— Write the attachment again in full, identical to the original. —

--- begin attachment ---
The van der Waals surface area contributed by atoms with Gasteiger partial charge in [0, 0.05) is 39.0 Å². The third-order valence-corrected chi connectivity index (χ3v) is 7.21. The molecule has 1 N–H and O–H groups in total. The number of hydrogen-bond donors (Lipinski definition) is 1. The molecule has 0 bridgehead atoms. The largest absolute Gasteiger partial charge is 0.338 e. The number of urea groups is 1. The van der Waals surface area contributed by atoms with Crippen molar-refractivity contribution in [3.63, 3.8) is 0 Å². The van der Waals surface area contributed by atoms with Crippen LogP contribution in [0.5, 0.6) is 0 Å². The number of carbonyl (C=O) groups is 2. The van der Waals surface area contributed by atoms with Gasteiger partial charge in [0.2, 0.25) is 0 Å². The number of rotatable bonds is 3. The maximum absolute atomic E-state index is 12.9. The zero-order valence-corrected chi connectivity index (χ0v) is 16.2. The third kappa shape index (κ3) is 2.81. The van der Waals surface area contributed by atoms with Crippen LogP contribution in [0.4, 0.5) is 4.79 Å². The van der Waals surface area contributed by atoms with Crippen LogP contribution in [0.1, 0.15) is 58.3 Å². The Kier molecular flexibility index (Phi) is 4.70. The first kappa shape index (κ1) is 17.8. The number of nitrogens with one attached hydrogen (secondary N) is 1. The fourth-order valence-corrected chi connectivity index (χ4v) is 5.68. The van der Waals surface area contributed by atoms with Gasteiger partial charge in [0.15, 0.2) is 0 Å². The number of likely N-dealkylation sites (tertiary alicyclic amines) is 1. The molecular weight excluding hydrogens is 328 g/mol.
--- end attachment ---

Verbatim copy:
The van der Waals surface area contributed by atoms with Gasteiger partial charge in [0, 0.05) is 39.0 Å². The third-order valence-corrected chi connectivity index (χ3v) is 7.21. The molecule has 1 N–H and O–H groups in total. The number of hydrogen-bond donors (Lipinski definition) is 1. The molecule has 0 bridgehead atoms. The largest absolute Gasteiger partial charge is 0.338 e. The number of urea groups is 1. The van der Waals surface area contributed by atoms with Crippen molar-refractivity contribution in [3.63, 3.8) is 0 Å². The van der Waals surface area contributed by atoms with Crippen LogP contribution in [0.5, 0.6) is 0 Å². The number of carbonyl (C=O) groups is 2. The van der Waals surface area contributed by atoms with Gasteiger partial charge in [0.2, 0.25) is 0 Å². The number of rotatable bonds is 3. The maximum absolute atomic E-state index is 12.9. The zero-order valence-corrected chi connectivity index (χ0v) is 16.2. The third kappa shape index (κ3) is 2.81. The van der Waals surface area contributed by atoms with Crippen LogP contribution in [0.4, 0.5) is 4.79 Å². The van der Waals surface area contributed by atoms with Crippen LogP contribution in [0.1, 0.15) is 58.3 Å². The Kier molecular flexibility index (Phi) is 4.70. The first kappa shape index (κ1) is 17.8. The number of nitrogens with one attached hydrogen (secondary N) is 1. The fourth-order valence-corrected chi connectivity index (χ4v) is 5.68. The van der Waals surface area contributed by atoms with Gasteiger partial charge in [0.15, 0.2) is 0 Å². The number of likely N-dealkylation sites (tertiary alicyclic amines) is 1. The molecular weight excluding hydrogens is 328 g/mol.